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Comment: OzEA_ThNw0003

Name:    Arthur
Subject: Ancillary Services and OCGT Status: 1 Version: Date: 2010-10-03 (at 01:37:20)
I thought "frequency reserve" ancillary services would include some other stuff - especially for coping with sudden loss of a large generator (or corresponding transmission links).

That infrequent but regular occurrence seems to me far more important for "spinning reserve" than fluctuations in demand which are much smaller over short intervals.

eg a) as soon as frequency drops some large interruptible loads drop off automatically and stay off for say 30 minutes until other generators have time to ramp up. These are paid compensation as though they were generators. (eg cold stores, aluminium smelters).

b) lots of small diesels used for emergency power in hospitals, water pumping etc start up automatically to give slower ramping generators time to take over. Again these only run for say 30 minutes or so, but take longer to come on than the interruptible loads do to drop off.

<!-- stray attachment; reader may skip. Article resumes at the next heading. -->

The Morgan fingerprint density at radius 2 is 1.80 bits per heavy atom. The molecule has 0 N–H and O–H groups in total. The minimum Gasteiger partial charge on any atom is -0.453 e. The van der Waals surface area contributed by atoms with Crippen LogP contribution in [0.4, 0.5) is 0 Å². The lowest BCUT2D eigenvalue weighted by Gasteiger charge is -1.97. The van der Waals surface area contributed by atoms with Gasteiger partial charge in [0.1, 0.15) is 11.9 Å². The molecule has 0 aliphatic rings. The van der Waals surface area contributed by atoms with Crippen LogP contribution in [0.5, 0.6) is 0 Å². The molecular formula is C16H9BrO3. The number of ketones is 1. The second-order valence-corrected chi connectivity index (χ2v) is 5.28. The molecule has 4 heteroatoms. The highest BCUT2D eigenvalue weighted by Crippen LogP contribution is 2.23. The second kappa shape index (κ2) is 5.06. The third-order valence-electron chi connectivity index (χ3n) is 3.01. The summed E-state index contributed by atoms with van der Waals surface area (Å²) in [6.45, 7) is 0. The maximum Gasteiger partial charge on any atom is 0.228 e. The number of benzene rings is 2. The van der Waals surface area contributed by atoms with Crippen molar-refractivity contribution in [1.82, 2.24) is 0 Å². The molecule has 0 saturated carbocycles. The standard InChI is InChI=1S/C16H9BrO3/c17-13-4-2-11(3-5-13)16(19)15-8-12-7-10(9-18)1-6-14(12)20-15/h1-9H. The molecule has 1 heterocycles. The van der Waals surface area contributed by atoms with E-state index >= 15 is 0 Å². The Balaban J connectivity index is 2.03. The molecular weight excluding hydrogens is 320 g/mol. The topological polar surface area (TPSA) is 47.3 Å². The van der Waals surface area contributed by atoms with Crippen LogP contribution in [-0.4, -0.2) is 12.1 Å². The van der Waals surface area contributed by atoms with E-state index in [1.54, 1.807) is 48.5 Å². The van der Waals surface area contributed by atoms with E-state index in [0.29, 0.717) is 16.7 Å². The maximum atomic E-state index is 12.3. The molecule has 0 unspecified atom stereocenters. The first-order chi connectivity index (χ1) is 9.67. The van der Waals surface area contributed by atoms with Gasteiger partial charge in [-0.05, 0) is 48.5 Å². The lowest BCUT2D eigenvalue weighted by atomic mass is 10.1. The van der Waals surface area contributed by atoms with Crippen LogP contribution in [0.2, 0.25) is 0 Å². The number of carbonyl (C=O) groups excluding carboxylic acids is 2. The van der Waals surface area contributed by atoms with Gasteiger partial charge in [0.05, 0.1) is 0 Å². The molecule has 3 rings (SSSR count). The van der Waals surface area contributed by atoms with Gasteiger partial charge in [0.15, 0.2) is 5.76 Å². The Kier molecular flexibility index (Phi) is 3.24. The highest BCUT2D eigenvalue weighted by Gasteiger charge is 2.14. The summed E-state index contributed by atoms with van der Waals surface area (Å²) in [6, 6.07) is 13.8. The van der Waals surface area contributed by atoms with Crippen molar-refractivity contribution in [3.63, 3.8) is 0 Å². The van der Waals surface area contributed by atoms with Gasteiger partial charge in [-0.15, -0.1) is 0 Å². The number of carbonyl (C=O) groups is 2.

c) hydro spinning reserve ramps up fast at say 30MW/minute to take over.

d) CCGT plant already despatched at less than 100% to provide spinning reserve ramps up as fast as it can to take over from the more expensive (or limited) hydro. CCGT is MORE maneuverable than simple cycle or OCGT. The latter is used for peaking because its capital costs are much lower so being unused most of the time matters less despite being more inefficient, ie more costly to actually run and less maneuverable. CCGT is cheaper to actually run. OCGT cheaper to provide "spare" capacity. This "spinning reserve" doesn't wait for the next 5 minute dispatch but responds automatically through droop frequency control to counter the frequency drop. The OCGT and CCGT that isn't dispatched as "spinning reserve" is already at optimum 100% capacity so can't help.

e) above "instant" reaction merges into the 5 minute dispatch of "warm standby" CCGT and where necessary, more expensive OCGT to take over and allow the interruptible loads a) to come back on and emergency diesels b) to drop off when the sudden loss has been compensated with extra dispatch of gas. Likewise the hydro can drop off.

f) at the same time dispatch puts additional CCGT into spinning reserve on less than 100% capacity to cope with any further sudden losses, replacing the spinning reserve that is now in use. Also puts more CCGT and OCGT that wasn't in warm standby into warm standby.

I'm not sure about this stuff, but its worth checking.